[Distutils] Handling the binary dependency management problem

Paul Moore p.f.moore at gmail.com
Tue Dec 3 10:22:59 CET 2013

On 3 December 2013 08:48, Nick Coghlan <ncoghlan at gmail.com> wrote:
> This means that one key reason I want to recommend it for the cases where it
> is a good fit (i.e. the scientific Python stack) is so we can explicitly
> advise *against* using it in other cases where it will just add complexity
> without adding value.
> Saying nothing is not an option, since people are already confused. Saying
> to never use it isn't an option either, since bootstrapping conda first *is*
> a substantially simpler cross-platform way to get up to date scientific
> Python software on to your system. The alternatives are platform specific
> and (at least in the Linux distro case) slower to get updates.

But you're not saying "use conda for the scientific Python stack".
You're saying to use it "when you have binary external dependencies"
which is a phrase that I (and I suspect many Windows users) don't
really understand and will take to mean "C extensions, or at least
ones that interface to another library, sich as pyyaml, lxml, ...)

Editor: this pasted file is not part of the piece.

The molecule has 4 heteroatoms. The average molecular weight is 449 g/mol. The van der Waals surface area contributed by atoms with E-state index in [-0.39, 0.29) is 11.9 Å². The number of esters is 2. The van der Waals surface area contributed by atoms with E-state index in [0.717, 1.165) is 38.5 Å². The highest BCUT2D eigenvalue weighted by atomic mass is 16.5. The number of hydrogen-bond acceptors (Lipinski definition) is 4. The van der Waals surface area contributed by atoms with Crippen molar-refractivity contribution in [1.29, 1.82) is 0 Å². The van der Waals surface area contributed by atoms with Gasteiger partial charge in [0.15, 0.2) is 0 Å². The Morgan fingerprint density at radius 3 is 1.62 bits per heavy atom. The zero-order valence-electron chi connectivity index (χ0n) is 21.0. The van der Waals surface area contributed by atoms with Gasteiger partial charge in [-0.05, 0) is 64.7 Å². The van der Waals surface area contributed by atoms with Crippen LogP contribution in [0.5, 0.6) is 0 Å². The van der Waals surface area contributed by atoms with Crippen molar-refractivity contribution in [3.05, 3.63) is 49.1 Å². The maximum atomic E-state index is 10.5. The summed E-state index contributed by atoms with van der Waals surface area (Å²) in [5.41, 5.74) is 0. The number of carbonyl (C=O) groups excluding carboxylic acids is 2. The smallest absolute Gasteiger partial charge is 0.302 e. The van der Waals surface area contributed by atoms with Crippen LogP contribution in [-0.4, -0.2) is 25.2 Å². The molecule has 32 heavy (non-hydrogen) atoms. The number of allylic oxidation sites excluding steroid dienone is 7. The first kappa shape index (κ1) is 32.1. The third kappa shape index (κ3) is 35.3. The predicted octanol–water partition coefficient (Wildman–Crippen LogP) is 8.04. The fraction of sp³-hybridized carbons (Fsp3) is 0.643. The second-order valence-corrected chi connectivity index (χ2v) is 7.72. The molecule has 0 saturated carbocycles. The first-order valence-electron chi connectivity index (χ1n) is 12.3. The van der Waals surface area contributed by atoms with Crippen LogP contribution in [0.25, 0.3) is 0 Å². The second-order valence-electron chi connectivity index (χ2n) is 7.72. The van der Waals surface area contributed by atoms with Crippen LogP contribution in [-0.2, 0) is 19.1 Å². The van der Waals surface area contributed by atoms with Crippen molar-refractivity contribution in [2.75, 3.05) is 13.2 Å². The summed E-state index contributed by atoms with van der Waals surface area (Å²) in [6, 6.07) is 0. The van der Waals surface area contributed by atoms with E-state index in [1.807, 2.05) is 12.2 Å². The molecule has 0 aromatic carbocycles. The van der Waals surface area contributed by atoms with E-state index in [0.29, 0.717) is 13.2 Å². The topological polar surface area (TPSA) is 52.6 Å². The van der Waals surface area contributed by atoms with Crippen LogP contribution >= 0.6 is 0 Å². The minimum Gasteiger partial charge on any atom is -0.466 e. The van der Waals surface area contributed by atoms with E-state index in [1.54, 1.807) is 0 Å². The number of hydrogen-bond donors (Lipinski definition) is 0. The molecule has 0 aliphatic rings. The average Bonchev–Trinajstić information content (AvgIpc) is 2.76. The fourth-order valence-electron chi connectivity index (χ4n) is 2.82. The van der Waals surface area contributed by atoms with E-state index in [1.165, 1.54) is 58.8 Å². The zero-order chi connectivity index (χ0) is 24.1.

Also, this presumes an either/or situation. What about someone who
just wants to use matplotlib to display a graph of some business data?
Is matplotlib part of "the scientific stack"? Should I use conda
*just* to get matplotlib in an otherwise wheel-based application? Or
how about a scientist that wants wxPython (to use Chris' example)?
Apparently the conda repo doesn't include wxPython, so do they need to
learn how to install pip into a conda environment? (Note that there's
no wxPython wheel, so this isn't a good example yet, but I'd hope it
will be in due course...)

Reducing confusion is good, I'm all for that. But we need to have a
clear picture of what we're saying before we can state it clearly...


More information about the Distutils-SIG mailing list